A: The biggest challenge is also the biggest opportunity. It’s the requirement to be flexible, open minded and constantly challenge your investment processes. Assumptions you hold aren’t necessarily always going to hold. It’s important not to be afraid to step away from a process or framework you were using in the past, and to be able to incorporate new information into your process. The big challenge is to identify opportunities where there is discontinuous change, where sectors, markets and consumption patterns are being disrupted. Being a global equity strategist feels like constantly solving a puzzle that is changing every day.
What is the toughest part of your job?
A: The toughest part of all jobs that cover global markets it that the world never stops. There aren’t enough hours in the day to take in all the information that is out there. I apply an 80-20 rule. I try to identify what is the 20% of information that is most critical for achieving 80% of the outcome.
What is your favorite part of your job?
A: I love that it’s impossible to get bored. My friends who work in other industries say they are quite envious of the level of enthusiasm and passion that I have for my job. It can be overwhelming to constantly try and take in new information and disrupt my process, but I find this to be one of the most exciting and interesting careers. Being a student of the market is something that I can pursue for the rest of my life. I also love the travel. There is nothing more valuable than being on the ground and able to talk to people running companies. That gives you a completely different perspective than just looking at the data, and it’s a huge part of my investment process.
How has it been being a woman in a traditionally male-dominated industry?
A: I’m not going to pretend that it has been an easy trip. My skin has had to be pretty thick. For many of the women that started in this industry some time ago, we have had to be smarter, faster and tougher in order to survive. Some things are changing, but women are still underrepresented as senior investors in the industry, and we have a long way to go. What has helped? I have found an amazing network of women and men in the business, and we support each other.
What are you interested in outside of work?
A: I really identify myself as an athlete. Skiing is a huge part of my life. I grew up a ski racer, and raced in high school and college. I like to joke I have two speeds: mountain or city. I’m either at work in the city, or I’m climbing, hiking, skiing, camping, fly fishing or golfing. When I’m not working, I like to be really active. Sometimes my best thinking and problem solving around markets comes when I’m out for a run. Vinyasa yoga is a big part of my life too. I find it a really good way to clear my head.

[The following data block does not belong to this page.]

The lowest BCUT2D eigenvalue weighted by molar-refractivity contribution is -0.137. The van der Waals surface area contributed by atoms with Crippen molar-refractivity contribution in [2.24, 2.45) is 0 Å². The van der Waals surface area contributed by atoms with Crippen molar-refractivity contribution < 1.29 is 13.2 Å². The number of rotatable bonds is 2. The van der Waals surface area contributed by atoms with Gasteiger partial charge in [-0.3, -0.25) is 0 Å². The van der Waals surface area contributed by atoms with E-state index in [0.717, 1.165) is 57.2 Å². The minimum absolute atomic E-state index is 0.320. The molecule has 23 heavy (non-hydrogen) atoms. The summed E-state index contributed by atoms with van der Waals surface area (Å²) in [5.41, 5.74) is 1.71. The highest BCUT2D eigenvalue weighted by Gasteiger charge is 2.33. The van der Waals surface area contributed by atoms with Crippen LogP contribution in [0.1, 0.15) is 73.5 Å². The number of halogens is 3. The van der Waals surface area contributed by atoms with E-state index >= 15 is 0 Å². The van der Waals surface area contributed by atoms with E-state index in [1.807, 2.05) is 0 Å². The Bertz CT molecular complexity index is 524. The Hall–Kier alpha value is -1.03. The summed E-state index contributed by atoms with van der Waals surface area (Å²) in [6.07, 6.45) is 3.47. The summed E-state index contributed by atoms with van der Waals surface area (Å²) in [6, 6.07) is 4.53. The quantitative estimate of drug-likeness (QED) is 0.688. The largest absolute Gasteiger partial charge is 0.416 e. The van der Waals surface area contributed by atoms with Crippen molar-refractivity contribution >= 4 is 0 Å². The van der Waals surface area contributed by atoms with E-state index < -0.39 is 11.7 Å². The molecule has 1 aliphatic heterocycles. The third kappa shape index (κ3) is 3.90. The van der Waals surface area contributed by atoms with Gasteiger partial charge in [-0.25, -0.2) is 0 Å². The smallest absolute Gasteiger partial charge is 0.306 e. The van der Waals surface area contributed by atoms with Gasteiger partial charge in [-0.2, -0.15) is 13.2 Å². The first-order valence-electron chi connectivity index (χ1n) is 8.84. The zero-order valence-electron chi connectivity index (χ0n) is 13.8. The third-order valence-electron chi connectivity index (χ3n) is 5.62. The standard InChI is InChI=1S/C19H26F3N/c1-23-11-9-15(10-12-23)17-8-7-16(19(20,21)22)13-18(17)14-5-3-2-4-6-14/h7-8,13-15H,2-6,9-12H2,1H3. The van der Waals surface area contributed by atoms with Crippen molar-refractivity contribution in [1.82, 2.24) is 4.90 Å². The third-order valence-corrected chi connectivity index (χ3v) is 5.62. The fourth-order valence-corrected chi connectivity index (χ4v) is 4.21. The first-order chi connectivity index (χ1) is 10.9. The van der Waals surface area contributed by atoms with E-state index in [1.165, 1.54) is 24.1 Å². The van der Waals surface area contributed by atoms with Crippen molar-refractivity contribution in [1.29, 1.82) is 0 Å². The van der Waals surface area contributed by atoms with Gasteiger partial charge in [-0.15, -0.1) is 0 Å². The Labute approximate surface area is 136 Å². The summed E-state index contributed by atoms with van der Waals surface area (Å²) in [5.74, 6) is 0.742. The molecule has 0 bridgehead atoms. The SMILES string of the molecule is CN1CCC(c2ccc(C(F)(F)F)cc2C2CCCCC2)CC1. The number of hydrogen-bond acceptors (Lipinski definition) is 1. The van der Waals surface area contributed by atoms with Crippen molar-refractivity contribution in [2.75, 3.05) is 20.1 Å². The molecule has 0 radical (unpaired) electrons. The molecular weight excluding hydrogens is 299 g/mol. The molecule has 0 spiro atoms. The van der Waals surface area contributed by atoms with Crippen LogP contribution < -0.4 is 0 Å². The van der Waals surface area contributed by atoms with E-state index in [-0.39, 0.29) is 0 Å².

I’m also an avid reader. I obsessively read science fiction and fantasy. I took a graduate level sociology course in college where we analyzed the social, political and cultural context surrounding science fiction and fantasy books, trying to understand from a historical perspective why the authors were exploring a reality different from their own. That got me hooked. Basically, I’m either doing something athletic or nose deep in a science fiction book.
For more, read posts by Kate Moore, and stay tuned for the next interview in the Meet the Strategist series.
Investing involves risks, including possible loss of principal.
Fixed income risks include interest-rate and credit risk. Typically, when interest rates rise, there is a corresponding decline in bond values. Credit risk refers to the possibility that the bond issuer will not be able to make principal and interest payments. Non-investment-grade debt securities (high-yield/junk bonds) may be subject to greater market fluctuations, risk of default or loss of income and principal than higher-rated securities.
International investing involves special risks including, but not limited to currency fluctuations, illiquidity and volatility. These risks may be heightened for investments in emerging markets.